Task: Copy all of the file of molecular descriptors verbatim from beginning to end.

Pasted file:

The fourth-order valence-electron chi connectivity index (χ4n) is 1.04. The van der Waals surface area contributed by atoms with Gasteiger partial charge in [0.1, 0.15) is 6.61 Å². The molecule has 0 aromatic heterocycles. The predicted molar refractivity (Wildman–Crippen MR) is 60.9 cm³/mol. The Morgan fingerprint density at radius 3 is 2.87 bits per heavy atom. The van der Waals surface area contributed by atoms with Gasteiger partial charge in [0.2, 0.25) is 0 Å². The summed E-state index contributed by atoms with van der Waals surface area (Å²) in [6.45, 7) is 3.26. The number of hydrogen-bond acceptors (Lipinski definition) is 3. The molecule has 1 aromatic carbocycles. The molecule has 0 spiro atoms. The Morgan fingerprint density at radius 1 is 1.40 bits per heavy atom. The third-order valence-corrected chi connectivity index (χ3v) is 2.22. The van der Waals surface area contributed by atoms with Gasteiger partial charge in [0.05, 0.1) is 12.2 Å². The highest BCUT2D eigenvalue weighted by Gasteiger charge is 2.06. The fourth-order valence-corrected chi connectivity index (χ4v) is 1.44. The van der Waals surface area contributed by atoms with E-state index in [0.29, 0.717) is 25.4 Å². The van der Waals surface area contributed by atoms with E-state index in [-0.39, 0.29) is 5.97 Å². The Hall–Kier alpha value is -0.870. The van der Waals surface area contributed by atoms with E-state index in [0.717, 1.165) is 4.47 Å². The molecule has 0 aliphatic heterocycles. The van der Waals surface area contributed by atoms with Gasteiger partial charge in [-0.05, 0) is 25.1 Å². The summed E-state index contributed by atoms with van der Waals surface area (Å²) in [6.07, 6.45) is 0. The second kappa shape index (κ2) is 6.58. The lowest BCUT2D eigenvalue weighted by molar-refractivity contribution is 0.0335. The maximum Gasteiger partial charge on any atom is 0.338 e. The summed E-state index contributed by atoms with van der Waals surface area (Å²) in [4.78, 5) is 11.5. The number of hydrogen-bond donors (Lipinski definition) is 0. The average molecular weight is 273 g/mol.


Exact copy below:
The fourth-order valence-electron chi connectivity index (χ4n) is 1.04. The van der Waals surface area contributed by atoms with Gasteiger partial charge in [0.1, 0.15) is 6.61 Å². The molecule has 0 aromatic heterocycles. The predicted molar refractivity (Wildman–Crippen MR) is 60.9 cm³/mol. The Morgan fingerprint density at radius 3 is 2.87 bits per heavy atom. The van der Waals surface area contributed by atoms with Gasteiger partial charge in [0.2, 0.25) is 0 Å². The summed E-state index contributed by atoms with van der Waals surface area (Å²) in [6.45, 7) is 3.26. The number of hydrogen-bond acceptors (Lipinski definition) is 3. The molecule has 1 aromatic carbocycles. The molecule has 0 spiro atoms. The Morgan fingerprint density at radius 1 is 1.40 bits per heavy atom. The third-order valence-corrected chi connectivity index (χ3v) is 2.22. The van der Waals surface area contributed by atoms with Gasteiger partial charge in [0.05, 0.1) is 12.2 Å². The highest BCUT2D eigenvalue weighted by Gasteiger charge is 2.06. The fourth-order valence-corrected chi connectivity index (χ4v) is 1.44. The van der Waals surface area contributed by atoms with E-state index in [0.29, 0.717) is 25.4 Å². The van der Waals surface area contributed by atoms with E-state index in [-0.39, 0.29) is 5.97 Å². The Hall–Kier alpha value is -0.870. The van der Waals surface area contributed by atoms with E-state index in [0.717, 1.165) is 4.47 Å². The molecule has 0 aliphatic heterocycles. The van der Waals surface area contributed by atoms with Gasteiger partial charge in [-0.05, 0) is 25.1 Å². The summed E-state index contributed by atoms with van der Waals surface area (Å²) in [6.07, 6.45) is 0. The second kappa shape index (κ2) is 6.58. The lowest BCUT2D eigenvalue weighted by molar-refractivity contribution is 0.0335. The maximum Gasteiger partial charge on any atom is 0.338 e. The summed E-state index contributed by atoms with van der Waals surface area (Å²) in [4.78, 5) is 11.5. The number of hydrogen-bond donors (Lipinski definition) is 0. The average molecular weight is 273 g/mol.